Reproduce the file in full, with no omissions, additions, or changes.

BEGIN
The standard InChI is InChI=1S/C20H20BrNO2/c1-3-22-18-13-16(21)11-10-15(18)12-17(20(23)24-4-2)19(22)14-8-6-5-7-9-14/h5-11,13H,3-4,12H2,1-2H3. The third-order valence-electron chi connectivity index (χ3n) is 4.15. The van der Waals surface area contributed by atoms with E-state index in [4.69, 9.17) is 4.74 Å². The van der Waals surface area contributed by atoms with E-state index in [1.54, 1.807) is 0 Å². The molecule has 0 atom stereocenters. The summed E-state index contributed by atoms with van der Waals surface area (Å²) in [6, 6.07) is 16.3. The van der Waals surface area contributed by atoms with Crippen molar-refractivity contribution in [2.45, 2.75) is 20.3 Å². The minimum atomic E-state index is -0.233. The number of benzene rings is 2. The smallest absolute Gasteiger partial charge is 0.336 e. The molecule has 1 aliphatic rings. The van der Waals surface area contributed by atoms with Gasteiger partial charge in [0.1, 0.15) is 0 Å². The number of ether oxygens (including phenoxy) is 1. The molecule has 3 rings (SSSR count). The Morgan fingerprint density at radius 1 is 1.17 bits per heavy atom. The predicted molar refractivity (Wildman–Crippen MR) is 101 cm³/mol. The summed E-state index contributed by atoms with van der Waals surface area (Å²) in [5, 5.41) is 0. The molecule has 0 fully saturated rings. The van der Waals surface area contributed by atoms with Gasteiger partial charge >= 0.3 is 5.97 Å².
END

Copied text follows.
The standard InChI is InChI=1S/C20H20BrNO2/c1-3-22-18-13-16(21)11-10-15(18)12-17(20(23)24-4-2)19(22)14-8-6-5-7-9-14/h5-11,13H,3-4,12H2,1-2H3. The third-order valence-electron chi connectivity index (χ3n) is 4.15. The van der Waals surface area contributed by atoms with E-state index in [4.69, 9.17) is 4.74 Å². The van der Waals surface area contributed by atoms with E-state index in [1.54, 1.807) is 0 Å². The molecule has 0 atom stereocenters. The summed E-state index contributed by atoms with van der Waals surface area (Å²) in [6, 6.07) is 16.3. The van der Waals surface area contributed by atoms with Crippen molar-refractivity contribution in [2.45, 2.75) is 20.3 Å². The minimum atomic E-state index is -0.233. The number of benzene rings is 2. The smallest absolute Gasteiger partial charge is 0.336 e. The molecule has 1 aliphatic rings. The van der Waals surface area contributed by atoms with Gasteiger partial charge in [0.1, 0.15) is 0 Å². The number of ether oxygens (including phenoxy) is 1. The molecule has 3 rings (SSSR count). The Morgan fingerprint density at radius 1 is 1.17 bits per heavy atom. The predicted molar refractivity (Wildman–Crippen MR) is 101 cm³/mol. The summed E-state index contributed by atoms with van der Waals surface area (Å²) in [5, 5.41) is 0. The molecule has 0 fully saturated rings. The van der Waals surface area contributed by atoms with Gasteiger partial charge >= 0.3 is 5.97 Å².